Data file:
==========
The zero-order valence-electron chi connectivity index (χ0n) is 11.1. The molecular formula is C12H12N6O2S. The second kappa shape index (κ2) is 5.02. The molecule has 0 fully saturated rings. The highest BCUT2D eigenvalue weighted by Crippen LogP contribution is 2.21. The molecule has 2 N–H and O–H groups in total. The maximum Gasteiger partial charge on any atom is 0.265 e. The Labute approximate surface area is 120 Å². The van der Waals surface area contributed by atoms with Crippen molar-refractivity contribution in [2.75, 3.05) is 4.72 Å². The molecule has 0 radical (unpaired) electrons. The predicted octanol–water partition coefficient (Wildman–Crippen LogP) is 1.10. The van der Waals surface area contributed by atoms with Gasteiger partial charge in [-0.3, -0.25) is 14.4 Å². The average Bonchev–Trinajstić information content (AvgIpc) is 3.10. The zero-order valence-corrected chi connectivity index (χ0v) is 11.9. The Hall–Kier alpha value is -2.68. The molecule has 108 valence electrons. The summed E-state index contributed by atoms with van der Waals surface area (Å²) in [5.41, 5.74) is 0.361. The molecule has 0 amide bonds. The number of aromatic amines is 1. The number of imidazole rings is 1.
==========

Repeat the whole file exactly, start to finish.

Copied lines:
The zero-order valence-electron chi connectivity index (χ0n) is 11.1. The molecular formula is C12H12N6O2S. The second kappa shape index (κ2) is 5.02. The molecule has 0 fully saturated rings. The highest BCUT2D eigenvalue weighted by Crippen LogP contribution is 2.21. The molecule has 2 N–H and O–H groups in total. The maximum Gasteiger partial charge on any atom is 0.265 e. The Labute approximate surface area is 120 Å². The van der Waals surface area contributed by atoms with Crippen molar-refractivity contribution in [2.75, 3.05) is 4.72 Å². The molecule has 0 radical (unpaired) electrons. The predicted octanol–water partition coefficient (Wildman–Crippen LogP) is 1.10. The van der Waals surface area contributed by atoms with Gasteiger partial charge in [-0.3, -0.25) is 14.4 Å². The average Bonchev–Trinajstić information content (AvgIpc) is 3.10. The zero-order valence-corrected chi connectivity index (χ0v) is 11.9. The Hall–Kier alpha value is -2.68. The molecule has 108 valence electrons. The summed E-state index contributed by atoms with van der Waals surface area (Å²) in [5.41, 5.74) is 0.361. The molecule has 0 amide bonds. The number of aromatic amines is 1. The number of imidazole rings is 1.